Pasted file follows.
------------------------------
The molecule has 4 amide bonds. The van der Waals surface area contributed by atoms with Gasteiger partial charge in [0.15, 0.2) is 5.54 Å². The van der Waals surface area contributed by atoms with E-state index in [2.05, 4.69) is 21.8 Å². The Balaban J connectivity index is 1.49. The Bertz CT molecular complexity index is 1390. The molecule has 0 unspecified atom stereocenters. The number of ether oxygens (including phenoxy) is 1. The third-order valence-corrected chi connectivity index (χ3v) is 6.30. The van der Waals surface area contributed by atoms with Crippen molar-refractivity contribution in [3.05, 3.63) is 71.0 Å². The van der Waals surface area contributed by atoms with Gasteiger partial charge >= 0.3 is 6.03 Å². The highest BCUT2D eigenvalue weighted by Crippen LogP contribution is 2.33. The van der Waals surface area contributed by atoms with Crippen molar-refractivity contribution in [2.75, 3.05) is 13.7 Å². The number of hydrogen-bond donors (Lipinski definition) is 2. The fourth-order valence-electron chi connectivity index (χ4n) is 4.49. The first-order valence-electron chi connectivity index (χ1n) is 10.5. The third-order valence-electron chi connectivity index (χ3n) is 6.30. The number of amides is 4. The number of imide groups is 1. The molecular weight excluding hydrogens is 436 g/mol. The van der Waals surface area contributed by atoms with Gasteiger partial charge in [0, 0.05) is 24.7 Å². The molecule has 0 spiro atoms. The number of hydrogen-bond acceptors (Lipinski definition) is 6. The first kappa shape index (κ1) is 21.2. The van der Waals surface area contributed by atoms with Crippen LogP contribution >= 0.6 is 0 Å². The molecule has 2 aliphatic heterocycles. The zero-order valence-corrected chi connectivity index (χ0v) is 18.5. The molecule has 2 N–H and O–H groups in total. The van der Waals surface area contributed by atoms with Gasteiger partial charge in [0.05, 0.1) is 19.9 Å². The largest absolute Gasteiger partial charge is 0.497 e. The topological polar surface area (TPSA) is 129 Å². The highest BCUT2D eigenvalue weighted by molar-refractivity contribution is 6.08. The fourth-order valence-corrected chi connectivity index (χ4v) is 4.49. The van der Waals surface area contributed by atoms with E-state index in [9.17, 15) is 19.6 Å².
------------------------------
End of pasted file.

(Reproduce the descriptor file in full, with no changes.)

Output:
The molecule has 4 amide bonds. The van der Waals surface area contributed by atoms with Gasteiger partial charge in [0.15, 0.2) is 5.54 Å². The van der Waals surface area contributed by atoms with E-state index in [2.05, 4.69) is 21.8 Å². The Balaban J connectivity index is 1.49. The Bertz CT molecular complexity index is 1390. The molecule has 0 unspecified atom stereocenters. The number of ether oxygens (including phenoxy) is 1. The third-order valence-corrected chi connectivity index (χ3v) is 6.30. The van der Waals surface area contributed by atoms with Crippen molar-refractivity contribution in [3.05, 3.63) is 71.0 Å². The van der Waals surface area contributed by atoms with Gasteiger partial charge >= 0.3 is 6.03 Å². The highest BCUT2D eigenvalue weighted by Crippen LogP contribution is 2.33. The van der Waals surface area contributed by atoms with Crippen molar-refractivity contribution in [2.75, 3.05) is 13.7 Å². The number of hydrogen-bond donors (Lipinski definition) is 2. The fourth-order valence-electron chi connectivity index (χ4n) is 4.49. The first-order valence-electron chi connectivity index (χ1n) is 10.5. The third-order valence-electron chi connectivity index (χ3n) is 6.30. The number of amides is 4. The number of imide groups is 1. The molecular weight excluding hydrogens is 436 g/mol. The van der Waals surface area contributed by atoms with Gasteiger partial charge in [0, 0.05) is 24.7 Å². The molecule has 0 spiro atoms. The number of hydrogen-bond acceptors (Lipinski definition) is 6. The first kappa shape index (κ1) is 21.2. The van der Waals surface area contributed by atoms with Crippen LogP contribution >= 0.6 is 0 Å². The molecule has 2 aliphatic heterocycles. The zero-order valence-corrected chi connectivity index (χ0v) is 18.5. The molecule has 2 N–H and O–H groups in total. The van der Waals surface area contributed by atoms with Gasteiger partial charge in [0.05, 0.1) is 19.9 Å². The largest absolute Gasteiger partial charge is 0.497 e. The topological polar surface area (TPSA) is 129 Å². The highest BCUT2D eigenvalue weighted by molar-refractivity contribution is 6.08. The fourth-order valence-corrected chi connectivity index (χ4v) is 4.49. The van der Waals surface area contributed by atoms with E-state index in [9.17, 15) is 19.6 Å².